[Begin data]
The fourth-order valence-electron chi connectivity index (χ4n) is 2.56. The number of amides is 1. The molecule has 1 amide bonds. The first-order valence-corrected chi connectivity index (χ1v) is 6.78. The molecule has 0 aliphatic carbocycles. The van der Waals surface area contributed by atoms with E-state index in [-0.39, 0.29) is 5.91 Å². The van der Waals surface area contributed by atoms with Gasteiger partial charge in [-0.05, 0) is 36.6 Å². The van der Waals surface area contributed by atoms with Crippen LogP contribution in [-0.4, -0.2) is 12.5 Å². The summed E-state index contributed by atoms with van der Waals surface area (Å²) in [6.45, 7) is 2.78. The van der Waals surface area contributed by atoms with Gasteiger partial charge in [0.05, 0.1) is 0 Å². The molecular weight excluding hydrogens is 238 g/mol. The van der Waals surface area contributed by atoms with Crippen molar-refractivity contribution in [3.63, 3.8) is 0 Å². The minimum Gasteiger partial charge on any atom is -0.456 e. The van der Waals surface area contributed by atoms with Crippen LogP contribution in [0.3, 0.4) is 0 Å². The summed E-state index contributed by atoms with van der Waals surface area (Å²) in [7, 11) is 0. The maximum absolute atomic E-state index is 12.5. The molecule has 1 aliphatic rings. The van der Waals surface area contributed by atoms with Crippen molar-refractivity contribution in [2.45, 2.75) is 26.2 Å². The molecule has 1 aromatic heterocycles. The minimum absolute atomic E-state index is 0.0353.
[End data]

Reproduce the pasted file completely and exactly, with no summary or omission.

The fourth-order valence-electron chi connectivity index (χ4n) is 2.56. The number of amides is 1. The molecule has 1 amide bonds. The first-order valence-corrected chi connectivity index (χ1v) is 6.78. The molecule has 0 aliphatic carbocycles. The van der Waals surface area contributed by atoms with E-state index in [-0.39, 0.29) is 5.91 Å². The van der Waals surface area contributed by atoms with Gasteiger partial charge in [-0.05, 0) is 36.6 Å². The van der Waals surface area contributed by atoms with Crippen LogP contribution in [-0.4, -0.2) is 12.5 Å². The summed E-state index contributed by atoms with van der Waals surface area (Å²) in [6.45, 7) is 2.78. The van der Waals surface area contributed by atoms with Gasteiger partial charge in [0.05, 0.1) is 0 Å². The molecular weight excluding hydrogens is 238 g/mol. The van der Waals surface area contributed by atoms with Crippen molar-refractivity contribution in [3.63, 3.8) is 0 Å². The minimum Gasteiger partial charge on any atom is -0.456 e. The van der Waals surface area contributed by atoms with Crippen LogP contribution in [0.3, 0.4) is 0 Å². The summed E-state index contributed by atoms with van der Waals surface area (Å²) in [7, 11) is 0. The maximum absolute atomic E-state index is 12.5. The molecule has 1 aliphatic rings. The van der Waals surface area contributed by atoms with Crippen molar-refractivity contribution in [2.45, 2.75) is 26.2 Å². The molecule has 1 aromatic heterocycles. The minimum absolute atomic E-state index is 0.0353.